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The Juan MacLean - DJ-Kicks

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Artist: The Juan MacLean

Album: DJ-Kicks

Label: !K7

Review date: Jun. 11, 2010

This is harsh thing to say about a mix record: John MacLean’s entry in the DJ Kicks series didn’t hit me at first. It’s got a great ending, but a slow opening. That shouldn’t be fatal (it’s not) and lots of fine records unfold gradually. But DJ mix, when distributed like a full-length major release, sits in a difficult place.

For most compilations, expecting some patience on the part of the listener is nothing out of the ordinary. A good comp is evangelical up front, and curatorial on the side. It excites interest in a genre and or scene, then sneaks in some artists who don’t strike like lighting, who don’t win instant converts. The listener comes with an expectation of delving deeper. Great collections deliver.

And then you’ve got the comp that is purely functional; a wrap up of recent hits for kids, or a set of scene stealers that lighten the load of plastic Mr DJ has got to haul around to bring the magic.

A mix like this falls somewhere in between. You want to be knocked over by the earthquaking choices, and you also want to hear something you haven’t heard before. Like a live record, you give it some leeway, since you’re listening outside of a club setting. You expect to get in the DJs head, and want the DJ to make you dizzy.

House music is at it’s best works a like traditional haiku. Between the artifice and rules, it evokes something natural. The initial span on this record doesn’t get sparks going between the tracks. The beat will rest, in comes the phased wash of synth, but it doesn’t bring out the feeling of a sunrise or a rain shower.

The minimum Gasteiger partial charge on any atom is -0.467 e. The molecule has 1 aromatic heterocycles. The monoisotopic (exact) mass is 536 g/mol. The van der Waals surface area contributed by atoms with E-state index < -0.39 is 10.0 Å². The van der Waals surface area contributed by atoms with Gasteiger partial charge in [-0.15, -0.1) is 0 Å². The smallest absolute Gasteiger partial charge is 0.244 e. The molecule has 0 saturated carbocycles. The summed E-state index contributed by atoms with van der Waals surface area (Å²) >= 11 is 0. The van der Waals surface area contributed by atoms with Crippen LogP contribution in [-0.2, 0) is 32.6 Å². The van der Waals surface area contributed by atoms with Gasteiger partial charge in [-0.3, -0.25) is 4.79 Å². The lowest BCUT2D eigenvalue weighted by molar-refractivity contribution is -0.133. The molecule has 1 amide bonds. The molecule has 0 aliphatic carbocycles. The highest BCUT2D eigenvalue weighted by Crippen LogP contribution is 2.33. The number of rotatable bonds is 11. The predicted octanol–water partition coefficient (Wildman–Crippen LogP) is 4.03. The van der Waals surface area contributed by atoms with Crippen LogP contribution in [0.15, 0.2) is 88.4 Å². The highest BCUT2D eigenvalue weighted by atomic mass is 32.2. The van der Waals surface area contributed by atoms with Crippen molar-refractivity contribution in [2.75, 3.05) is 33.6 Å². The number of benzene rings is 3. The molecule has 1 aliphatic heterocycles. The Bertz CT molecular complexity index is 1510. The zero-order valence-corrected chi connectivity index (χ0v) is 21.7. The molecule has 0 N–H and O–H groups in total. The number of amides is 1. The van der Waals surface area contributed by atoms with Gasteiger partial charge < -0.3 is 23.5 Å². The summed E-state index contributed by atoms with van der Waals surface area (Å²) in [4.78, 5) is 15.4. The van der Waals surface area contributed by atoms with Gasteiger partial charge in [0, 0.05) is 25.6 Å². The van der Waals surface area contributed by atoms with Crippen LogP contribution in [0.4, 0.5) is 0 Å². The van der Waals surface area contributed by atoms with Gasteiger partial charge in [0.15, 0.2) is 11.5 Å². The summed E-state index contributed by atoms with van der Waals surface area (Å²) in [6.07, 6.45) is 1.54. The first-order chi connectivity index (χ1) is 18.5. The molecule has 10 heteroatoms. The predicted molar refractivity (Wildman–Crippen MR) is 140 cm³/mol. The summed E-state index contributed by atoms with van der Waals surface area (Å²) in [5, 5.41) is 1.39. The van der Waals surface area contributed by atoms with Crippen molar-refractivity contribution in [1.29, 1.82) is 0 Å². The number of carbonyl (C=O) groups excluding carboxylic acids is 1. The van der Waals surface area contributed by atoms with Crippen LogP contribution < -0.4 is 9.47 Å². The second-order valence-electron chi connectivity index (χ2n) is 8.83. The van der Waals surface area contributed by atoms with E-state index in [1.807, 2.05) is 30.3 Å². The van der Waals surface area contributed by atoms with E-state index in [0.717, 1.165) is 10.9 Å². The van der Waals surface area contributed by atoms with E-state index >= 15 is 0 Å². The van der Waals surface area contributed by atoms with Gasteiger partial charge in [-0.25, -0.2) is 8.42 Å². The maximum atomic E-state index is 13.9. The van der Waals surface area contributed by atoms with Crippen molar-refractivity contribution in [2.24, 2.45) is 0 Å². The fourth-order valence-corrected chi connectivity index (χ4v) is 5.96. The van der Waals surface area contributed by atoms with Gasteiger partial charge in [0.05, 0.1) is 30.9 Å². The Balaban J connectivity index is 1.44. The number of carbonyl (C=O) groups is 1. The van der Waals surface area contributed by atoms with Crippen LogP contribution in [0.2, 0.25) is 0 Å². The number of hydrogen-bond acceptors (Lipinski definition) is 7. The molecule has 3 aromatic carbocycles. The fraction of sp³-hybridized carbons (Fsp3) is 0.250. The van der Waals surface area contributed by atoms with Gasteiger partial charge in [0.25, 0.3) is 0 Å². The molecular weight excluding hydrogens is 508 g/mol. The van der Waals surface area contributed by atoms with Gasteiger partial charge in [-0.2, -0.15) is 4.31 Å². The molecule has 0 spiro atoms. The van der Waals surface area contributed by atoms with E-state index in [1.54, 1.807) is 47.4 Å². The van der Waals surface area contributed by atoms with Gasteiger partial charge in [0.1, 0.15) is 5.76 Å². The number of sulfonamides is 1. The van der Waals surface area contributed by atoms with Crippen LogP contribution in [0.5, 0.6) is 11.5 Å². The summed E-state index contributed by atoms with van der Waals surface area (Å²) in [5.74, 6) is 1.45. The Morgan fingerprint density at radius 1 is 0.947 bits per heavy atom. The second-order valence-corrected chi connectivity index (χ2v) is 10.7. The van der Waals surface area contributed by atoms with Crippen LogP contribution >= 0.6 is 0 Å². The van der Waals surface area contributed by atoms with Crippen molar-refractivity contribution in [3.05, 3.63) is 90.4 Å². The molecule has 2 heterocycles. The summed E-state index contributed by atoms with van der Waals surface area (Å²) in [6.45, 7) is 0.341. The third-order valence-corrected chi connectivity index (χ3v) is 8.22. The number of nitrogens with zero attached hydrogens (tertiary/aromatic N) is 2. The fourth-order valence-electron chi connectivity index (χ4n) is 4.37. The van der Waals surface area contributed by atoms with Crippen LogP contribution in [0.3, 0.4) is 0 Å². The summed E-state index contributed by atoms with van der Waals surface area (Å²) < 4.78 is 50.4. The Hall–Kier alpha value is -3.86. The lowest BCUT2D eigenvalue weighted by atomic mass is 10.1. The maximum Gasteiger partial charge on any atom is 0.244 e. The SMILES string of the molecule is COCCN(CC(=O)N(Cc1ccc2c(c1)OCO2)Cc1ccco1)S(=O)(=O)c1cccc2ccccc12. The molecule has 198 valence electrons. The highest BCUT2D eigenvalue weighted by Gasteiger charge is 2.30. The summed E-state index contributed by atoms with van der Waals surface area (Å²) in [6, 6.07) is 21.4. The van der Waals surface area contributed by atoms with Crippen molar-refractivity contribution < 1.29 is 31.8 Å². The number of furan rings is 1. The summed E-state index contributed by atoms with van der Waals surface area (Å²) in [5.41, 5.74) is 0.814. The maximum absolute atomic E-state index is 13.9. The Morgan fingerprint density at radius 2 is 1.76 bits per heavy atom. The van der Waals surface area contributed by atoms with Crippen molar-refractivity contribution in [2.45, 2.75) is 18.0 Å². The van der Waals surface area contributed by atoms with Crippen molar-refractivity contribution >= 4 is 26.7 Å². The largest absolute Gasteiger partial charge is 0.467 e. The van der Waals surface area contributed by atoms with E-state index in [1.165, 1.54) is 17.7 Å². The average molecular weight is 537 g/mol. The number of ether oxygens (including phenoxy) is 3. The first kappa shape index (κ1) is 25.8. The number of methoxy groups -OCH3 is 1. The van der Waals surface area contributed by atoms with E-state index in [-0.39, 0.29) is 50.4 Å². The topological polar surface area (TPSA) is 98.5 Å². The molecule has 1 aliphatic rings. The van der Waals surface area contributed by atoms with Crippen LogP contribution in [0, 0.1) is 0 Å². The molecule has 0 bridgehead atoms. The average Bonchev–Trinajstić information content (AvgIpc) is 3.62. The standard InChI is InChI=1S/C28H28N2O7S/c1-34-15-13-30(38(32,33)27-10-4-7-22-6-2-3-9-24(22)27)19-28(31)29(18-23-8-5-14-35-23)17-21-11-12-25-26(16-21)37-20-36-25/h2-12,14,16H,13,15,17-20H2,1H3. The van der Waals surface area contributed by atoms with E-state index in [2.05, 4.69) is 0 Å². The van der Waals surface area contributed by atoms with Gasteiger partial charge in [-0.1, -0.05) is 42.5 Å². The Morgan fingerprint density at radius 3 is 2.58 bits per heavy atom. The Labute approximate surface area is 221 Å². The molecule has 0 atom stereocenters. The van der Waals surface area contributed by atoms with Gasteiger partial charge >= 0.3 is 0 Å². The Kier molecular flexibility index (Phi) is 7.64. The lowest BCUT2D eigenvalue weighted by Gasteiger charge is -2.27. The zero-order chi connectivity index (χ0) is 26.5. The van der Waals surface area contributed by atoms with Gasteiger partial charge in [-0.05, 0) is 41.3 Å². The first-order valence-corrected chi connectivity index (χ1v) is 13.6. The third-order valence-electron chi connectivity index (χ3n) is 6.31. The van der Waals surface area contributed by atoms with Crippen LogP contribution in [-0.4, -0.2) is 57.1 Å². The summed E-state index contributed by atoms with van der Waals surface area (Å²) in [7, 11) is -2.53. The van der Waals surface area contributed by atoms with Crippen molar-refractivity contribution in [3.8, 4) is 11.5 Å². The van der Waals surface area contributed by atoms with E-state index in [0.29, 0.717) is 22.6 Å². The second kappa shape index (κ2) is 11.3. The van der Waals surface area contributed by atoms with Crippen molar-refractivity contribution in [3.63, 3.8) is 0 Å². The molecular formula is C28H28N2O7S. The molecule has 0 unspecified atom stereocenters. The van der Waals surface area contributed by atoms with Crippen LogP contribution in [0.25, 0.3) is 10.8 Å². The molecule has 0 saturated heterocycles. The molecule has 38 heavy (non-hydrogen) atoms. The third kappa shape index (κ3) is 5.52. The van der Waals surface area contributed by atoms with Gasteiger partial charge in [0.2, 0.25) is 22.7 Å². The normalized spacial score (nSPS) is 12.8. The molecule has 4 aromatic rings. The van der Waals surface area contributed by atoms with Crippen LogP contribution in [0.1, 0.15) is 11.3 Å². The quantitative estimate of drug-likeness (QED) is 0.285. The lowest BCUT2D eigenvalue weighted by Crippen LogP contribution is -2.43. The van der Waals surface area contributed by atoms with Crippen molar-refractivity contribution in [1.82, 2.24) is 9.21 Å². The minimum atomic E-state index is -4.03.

Halfway through, the Juan MacLean’s DJ-Kicks clicks. "Don’t Take It" is a track from an old school Chicago guy, Armando Gallop, narrated by a woman who introduces herself as Sharvette. She’s talking about guys that can’t be trusted, and when she says, "this is the ‘80s, and we’re running for office, taking over all the men’s jobs...don’t take it," it’s strident and quaint and ominous at the same time. It detunes, warping downwards, like a malfunction. The beat pulls together into a fuller sounding contemporary track. That one, Jee Day’s "Like A Child," is as cosmic as Armondo’s is blunt. MacLean hasn’t moved outside four-on-the-floor walls he set for himself, but the molecules are finally bouncing inside them.

And it all bounces from there, with one of the earlier tracks reprising to greater effect, and a new joint from the Juan MacLean, "Feels So Good.” Like "Happy House,” it finds friction from pairing the synthpop freeze of Nancy Whang’s vocals with a hugging-everyone groove. The hook, "you like it when it’s too much," mirrors the the music, both a barb and a call to party. It’s what makes this guy excellent.

By Ben Donnelly

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The Future Will Come

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Find out more about !K7

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